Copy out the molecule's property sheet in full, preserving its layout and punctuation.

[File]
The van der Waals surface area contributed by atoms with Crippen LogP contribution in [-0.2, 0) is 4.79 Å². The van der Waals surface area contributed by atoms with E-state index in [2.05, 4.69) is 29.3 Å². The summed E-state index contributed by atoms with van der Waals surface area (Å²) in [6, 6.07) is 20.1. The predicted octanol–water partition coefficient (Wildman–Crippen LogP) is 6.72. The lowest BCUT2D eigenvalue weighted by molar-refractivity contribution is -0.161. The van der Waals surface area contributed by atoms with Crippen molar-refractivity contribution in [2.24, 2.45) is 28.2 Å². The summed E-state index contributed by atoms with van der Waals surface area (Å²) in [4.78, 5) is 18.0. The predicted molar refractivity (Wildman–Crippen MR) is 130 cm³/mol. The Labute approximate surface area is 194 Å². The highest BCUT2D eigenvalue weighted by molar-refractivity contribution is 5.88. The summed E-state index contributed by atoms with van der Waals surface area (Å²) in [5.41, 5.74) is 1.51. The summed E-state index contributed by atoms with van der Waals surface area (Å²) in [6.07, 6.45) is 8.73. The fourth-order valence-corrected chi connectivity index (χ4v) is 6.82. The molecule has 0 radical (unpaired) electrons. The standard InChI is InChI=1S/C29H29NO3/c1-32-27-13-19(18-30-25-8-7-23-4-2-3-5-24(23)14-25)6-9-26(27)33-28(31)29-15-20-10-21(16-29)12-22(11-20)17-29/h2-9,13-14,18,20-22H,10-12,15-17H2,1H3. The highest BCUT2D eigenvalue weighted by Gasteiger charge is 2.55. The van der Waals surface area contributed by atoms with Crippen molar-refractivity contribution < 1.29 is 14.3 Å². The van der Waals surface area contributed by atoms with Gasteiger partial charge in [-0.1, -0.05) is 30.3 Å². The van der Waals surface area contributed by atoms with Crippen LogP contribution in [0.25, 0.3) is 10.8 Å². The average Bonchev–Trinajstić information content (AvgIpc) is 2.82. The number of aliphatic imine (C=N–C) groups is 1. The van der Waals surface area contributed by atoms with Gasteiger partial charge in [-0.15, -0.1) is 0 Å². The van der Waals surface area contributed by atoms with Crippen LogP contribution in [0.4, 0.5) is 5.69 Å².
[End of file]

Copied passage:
The van der Waals surface area contributed by atoms with Crippen LogP contribution in [-0.2, 0) is 4.79 Å². The van der Waals surface area contributed by atoms with E-state index in [2.05, 4.69) is 29.3 Å². The summed E-state index contributed by atoms with van der Waals surface area (Å²) in [6, 6.07) is 20.1. The predicted octanol–water partition coefficient (Wildman–Crippen LogP) is 6.72. The lowest BCUT2D eigenvalue weighted by molar-refractivity contribution is -0.161. The van der Waals surface area contributed by atoms with Crippen molar-refractivity contribution in [2.24, 2.45) is 28.2 Å². The summed E-state index contributed by atoms with van der Waals surface area (Å²) in [4.78, 5) is 18.0. The predicted molar refractivity (Wildman–Crippen MR) is 130 cm³/mol. The Labute approximate surface area is 194 Å². The highest BCUT2D eigenvalue weighted by molar-refractivity contribution is 5.88. The summed E-state index contributed by atoms with van der Waals surface area (Å²) in [5.41, 5.74) is 1.51. The summed E-state index contributed by atoms with van der Waals surface area (Å²) in [6.07, 6.45) is 8.73. The fourth-order valence-corrected chi connectivity index (χ4v) is 6.82. The molecule has 0 radical (unpaired) electrons. The standard InChI is InChI=1S/C29H29NO3/c1-32-27-13-19(18-30-25-8-7-23-4-2-3-5-24(23)14-25)6-9-26(27)33-28(31)29-15-20-10-21(16-29)12-22(11-20)17-29/h2-9,13-14,18,20-22H,10-12,15-17H2,1H3. The highest BCUT2D eigenvalue weighted by Gasteiger charge is 2.55. The van der Waals surface area contributed by atoms with Crippen molar-refractivity contribution < 1.29 is 14.3 Å². The van der Waals surface area contributed by atoms with Gasteiger partial charge in [-0.1, -0.05) is 30.3 Å². The van der Waals surface area contributed by atoms with Crippen LogP contribution in [0.25, 0.3) is 10.8 Å². The average Bonchev–Trinajstić information content (AvgIpc) is 2.82. The number of aliphatic imine (C=N–C) groups is 1. The van der Waals surface area contributed by atoms with Gasteiger partial charge in [-0.15, -0.1) is 0 Å². The van der Waals surface area contributed by atoms with Crippen LogP contribution in [0.4, 0.5) is 5.69 Å².